John Hartson can’t help but wonder what he would have been worth in today’s market, but the former Celtic striker begrudges today’s players none of their riches and says beating cancer changed his perception of life.
Hartson made several big-money moves in his career, joining Arsenal for a British record fee for a teenager, breaking West Ham’s transfer record when he moved to Upton Park and then doing the same when he joined Wimbledon in 1999.
However, the £7.5million the Dons splashed out on a 23-year-old Hartson back then wouldn’t get a Premier League club a great deal in today’s market.
“I was transferred for £23million over the course of my career and that was a lot of money at the time,” Hartson says. “I went to Wimbledon in 1999 for £7.5million and in today’s money you would say that was £82million given the current inflation in transfers.
“The way the transfer market has gone in the last few years just amazes me.
“The minute Neymar went to PSG for £200million, it inflated everything. Suddenly a player who was worth £8million four years ago is worth £40million and you wonder whether this can be sustained.
“Imagine what a player like Graeme Souness would be worth today? Or what George Best would be worth if we go back even further? What would I have been worth now?”
Footballers’ earnings have only continued to rocket since Hartson retired in 2008, but he certainly isn’t jealous and is just grateful to have achieved what he did during his career.
“I went to Arsenal and I was the most expensive teenager in British football. I went to Celtic for £6million. I went to West Ham and broke their transfer record,” he says.
“I failed a medical at Spurs ahead of what could have been a £6million move. I failed another medical over a move to Rangers, then another at Charlton.
“If someone told me all this would have happened to me as a young boy growing up in Wales, I would never have believed it.
“Average players are worth a fortune now, but I say good luck to the players who are earning the big money and making the most of it. There is no jealously there on my part at all.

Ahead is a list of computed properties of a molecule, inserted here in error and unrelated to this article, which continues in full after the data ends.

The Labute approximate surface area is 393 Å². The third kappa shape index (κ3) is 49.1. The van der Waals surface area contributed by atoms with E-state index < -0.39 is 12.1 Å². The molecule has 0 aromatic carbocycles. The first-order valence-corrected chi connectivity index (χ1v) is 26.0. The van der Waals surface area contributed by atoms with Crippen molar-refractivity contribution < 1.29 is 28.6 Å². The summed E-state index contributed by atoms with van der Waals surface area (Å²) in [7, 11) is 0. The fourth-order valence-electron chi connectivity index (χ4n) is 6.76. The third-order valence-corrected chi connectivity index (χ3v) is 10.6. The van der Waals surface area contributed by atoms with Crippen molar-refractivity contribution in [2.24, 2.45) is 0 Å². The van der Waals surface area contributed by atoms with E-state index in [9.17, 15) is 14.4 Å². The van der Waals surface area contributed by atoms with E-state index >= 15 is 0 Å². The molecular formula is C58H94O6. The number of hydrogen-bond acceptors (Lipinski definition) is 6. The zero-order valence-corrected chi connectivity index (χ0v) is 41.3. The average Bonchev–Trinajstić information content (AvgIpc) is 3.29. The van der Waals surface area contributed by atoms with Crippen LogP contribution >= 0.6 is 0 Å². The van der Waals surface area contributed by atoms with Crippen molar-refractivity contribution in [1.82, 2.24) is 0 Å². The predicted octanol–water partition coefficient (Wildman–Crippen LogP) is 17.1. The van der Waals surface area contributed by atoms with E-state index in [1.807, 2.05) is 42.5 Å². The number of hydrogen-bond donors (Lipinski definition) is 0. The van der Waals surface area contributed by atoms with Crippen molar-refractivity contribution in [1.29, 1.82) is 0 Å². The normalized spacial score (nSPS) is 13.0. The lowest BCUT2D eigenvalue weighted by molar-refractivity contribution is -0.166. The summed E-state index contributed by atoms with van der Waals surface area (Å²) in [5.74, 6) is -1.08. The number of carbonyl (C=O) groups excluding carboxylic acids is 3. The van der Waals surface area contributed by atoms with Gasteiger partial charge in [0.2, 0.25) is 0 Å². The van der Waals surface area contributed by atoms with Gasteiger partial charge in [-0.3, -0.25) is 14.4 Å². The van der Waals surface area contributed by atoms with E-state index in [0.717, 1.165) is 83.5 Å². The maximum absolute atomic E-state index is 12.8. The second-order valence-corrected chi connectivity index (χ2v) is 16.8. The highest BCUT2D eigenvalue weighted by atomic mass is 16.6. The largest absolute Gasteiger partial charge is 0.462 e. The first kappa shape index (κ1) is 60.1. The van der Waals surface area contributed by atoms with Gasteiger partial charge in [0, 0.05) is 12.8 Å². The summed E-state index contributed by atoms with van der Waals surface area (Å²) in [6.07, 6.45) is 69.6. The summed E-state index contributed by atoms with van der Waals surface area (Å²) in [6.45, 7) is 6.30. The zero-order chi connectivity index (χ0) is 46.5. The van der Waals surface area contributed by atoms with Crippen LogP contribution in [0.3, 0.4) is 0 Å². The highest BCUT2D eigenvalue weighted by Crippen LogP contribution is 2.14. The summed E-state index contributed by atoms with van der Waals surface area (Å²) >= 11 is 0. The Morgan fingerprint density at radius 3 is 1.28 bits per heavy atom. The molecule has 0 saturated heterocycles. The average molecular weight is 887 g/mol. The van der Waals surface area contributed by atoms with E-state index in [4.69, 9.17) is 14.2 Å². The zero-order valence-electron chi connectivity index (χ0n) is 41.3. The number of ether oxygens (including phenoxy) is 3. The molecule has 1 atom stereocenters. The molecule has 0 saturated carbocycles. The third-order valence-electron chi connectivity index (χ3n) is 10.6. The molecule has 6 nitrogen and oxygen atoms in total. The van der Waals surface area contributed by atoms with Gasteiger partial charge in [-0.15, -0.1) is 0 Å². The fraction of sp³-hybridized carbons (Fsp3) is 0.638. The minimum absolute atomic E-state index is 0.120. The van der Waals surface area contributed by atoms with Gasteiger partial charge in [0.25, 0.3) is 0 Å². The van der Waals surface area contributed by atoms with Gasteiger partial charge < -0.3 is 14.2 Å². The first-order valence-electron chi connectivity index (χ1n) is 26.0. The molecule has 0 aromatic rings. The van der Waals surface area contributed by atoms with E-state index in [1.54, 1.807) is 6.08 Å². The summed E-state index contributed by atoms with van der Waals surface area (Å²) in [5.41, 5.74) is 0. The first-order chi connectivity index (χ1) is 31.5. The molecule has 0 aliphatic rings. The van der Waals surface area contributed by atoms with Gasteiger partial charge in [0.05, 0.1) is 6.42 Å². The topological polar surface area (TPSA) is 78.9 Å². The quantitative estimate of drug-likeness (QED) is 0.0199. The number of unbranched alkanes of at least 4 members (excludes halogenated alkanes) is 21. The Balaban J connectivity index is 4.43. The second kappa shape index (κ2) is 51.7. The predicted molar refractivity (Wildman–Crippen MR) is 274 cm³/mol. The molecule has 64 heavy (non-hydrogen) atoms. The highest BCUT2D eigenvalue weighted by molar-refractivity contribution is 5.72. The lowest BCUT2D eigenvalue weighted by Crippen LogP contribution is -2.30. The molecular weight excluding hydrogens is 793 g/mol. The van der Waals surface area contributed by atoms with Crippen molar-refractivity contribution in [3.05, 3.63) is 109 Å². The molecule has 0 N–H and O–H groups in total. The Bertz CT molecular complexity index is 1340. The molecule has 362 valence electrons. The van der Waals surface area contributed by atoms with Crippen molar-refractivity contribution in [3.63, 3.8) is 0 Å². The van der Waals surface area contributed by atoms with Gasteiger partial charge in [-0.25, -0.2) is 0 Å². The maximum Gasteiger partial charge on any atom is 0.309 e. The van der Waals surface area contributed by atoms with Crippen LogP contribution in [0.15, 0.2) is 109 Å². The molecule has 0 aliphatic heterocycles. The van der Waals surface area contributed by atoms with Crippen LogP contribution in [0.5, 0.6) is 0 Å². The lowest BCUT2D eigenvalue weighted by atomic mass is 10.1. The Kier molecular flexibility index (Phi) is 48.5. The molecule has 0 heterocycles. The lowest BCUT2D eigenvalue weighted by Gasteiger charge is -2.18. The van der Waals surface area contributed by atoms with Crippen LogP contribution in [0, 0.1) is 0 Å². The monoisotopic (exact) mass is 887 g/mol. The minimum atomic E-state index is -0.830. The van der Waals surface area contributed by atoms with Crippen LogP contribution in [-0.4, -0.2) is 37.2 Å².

“I’m incredibly proud of what I achieved in my career. I made my parents proud, which is the most important thing you can do in life.
“I played over 50 times for my country in a time when we had Ian Rush, Dean Saunders and Mark Hughes also in the mix for a starting spot.
“That was big competition for me to overcome, but I was named as Welsh Player of the Year three times so I must have done something right.”
Hartson did not always have it easy during his career, often struggling with fitness or injuries, but his biggest challenge undoubtedly came in his post-football career when he successfully fought cancer.
“It changes your perception of everything in life,” the BT Sport pundit says. “You appreciate the simple things in life and I appreciate everything I have around me so much more now.
“I was close to not seeing my kids and my wife again and when that happens to you, your world can never be the same again.
“I don’t worry about what could happen in the future. Of course, the cancer could return, but the wonderful treatment I received has given me a second chance in life and I want to enjoy every minute of my time here now.
“I also want to raise awareness that getting cancer is not the end. You can come thought it if you have a good family behind you, great medical help and maybe a bit of luck.
“My message to any man out there is not to be afraid of going to your doctor if you have a problem and just get it checked. If you have a lump on your testicle, don’t ignore it, go and get yourself checked out.”
By Kevin Palmer